Tuesday 10 December 2019

Permission for €22m white water rafting facility approved by Dublin City Council

The white water rafting facility proposed for the Dublin Docklands.
The white water rafting facility proposed for the Dublin Docklands.
Independent.ie Newsdesk

Independent.ie Newsdesk

Dublin City Councillors have given the green light to construct a new state-of-the-art €22m white-water rafting course in Dublin's Docklands.

Representatives of Dublin City Council voted in favour last night on the proposed site at George’s Dock on the North quays, beside the IFSC.

The motion passed by a majority of 37 votes to 19.

However, not everyone was in favour of the ambitious project.

Director of Inner City Helping Homeless Anthony Flynn described the proposal as “crazy” given that Ireland is in the middle of a housing crisis.

“When this was first proposed to us, the council had estimated that it would cost €12m,” he said.

“Now, it has risen to an astronomical €22m and who is to say that it won’t increase further?

“The council also wants this to be built in 18 months, but we can’t even build houses that fast.

“I just find it unbelievable that DCC can splash out this much money on a facility when there are thousands of people without a home. They’re completely out of touch with reality and it seems all these decisions are being forced down councillors throats,” he said.

The €22m facility includes a simulated white-water slalom course and flat pool that can be used for rafting, kayaking and canoeing.

It is intended to be a major tourist attraction, but will also be used as a water rescue training facility for Dublin Fire Brigade and visiting fire brigades from around the world.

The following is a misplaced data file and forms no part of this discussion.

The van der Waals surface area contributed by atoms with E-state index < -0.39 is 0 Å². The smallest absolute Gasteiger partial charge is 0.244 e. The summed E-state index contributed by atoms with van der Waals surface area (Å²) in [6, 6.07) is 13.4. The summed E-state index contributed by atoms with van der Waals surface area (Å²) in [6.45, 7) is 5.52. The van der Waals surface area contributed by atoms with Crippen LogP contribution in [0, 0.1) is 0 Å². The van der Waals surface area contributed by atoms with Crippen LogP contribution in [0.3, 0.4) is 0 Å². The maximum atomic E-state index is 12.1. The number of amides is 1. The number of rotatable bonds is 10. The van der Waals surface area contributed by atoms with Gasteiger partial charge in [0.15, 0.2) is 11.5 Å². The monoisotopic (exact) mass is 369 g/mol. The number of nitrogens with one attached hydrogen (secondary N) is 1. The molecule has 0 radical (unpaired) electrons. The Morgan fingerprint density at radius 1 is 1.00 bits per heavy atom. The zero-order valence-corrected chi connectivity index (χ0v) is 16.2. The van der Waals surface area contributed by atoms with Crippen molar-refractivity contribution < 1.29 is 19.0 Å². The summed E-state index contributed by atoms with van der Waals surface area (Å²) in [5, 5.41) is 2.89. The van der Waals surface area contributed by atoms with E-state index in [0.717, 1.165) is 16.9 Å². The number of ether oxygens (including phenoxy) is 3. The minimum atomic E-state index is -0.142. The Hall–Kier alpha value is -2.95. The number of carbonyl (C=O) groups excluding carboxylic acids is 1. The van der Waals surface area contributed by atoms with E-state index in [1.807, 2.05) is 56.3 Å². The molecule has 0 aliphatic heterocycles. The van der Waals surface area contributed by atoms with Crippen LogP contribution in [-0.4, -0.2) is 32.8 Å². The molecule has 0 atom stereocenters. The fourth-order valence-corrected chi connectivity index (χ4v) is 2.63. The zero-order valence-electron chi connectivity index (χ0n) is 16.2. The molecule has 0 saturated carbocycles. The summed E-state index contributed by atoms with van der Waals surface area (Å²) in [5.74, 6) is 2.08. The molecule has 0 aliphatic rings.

Other city councillors have given their support to the development with former Lord Mayor Christy Burke describing the current barren basin as an ugly site.

"It reminds you of a huge open grave that’s just left there. So I welcome this with open arms,” he said.

Cllr Hazel Chu believes a white-water rafting facility could be an excellent amenity for the city.

However, she described the massive cost increase as ludicrous. 

“The sum has nearly doubled in the space of several weeks, and the thought of it increasing another ten or 20 million is very concerning.

“However, DCC have said it will source the some of the money through different avenues and sources at no additional cost to them,” she said.  

Sports and community clubs, including Canoeing Ireland, have said the facility would be very welcome and would be the first of its kind here.

The facility would take about 18 months to build and would take over the now vacant space beside the Epic Immigration Museum.

The venue formerly housed a yearly Christmas market as well as the annual Oktoberfest which had taken place there for nine years before it was cancelled this year due to concerns over rising insurance costs.

But the cost of the project at a time when Dublin City Council has been forced to raise local commercial rates by almost 3pc as well as increase the cost of on-street parking and tolls at the East Link bridge, has raised some eyebrows.

Dublin Fire Brigade also weighed in on the positive impact it would have for national water and flood rescue for fire services, civil defence, and other emergency services.

It said it will act as “an excellent water rescue training site, with multiple features and configurations facilitating the effective and safe execution of all water rescue syllabus requirements”.

Once the facility is open to the public, it will operate from early morning until around 10pm at night, with part of the daily timetables blocked out for fire and emergency services training.

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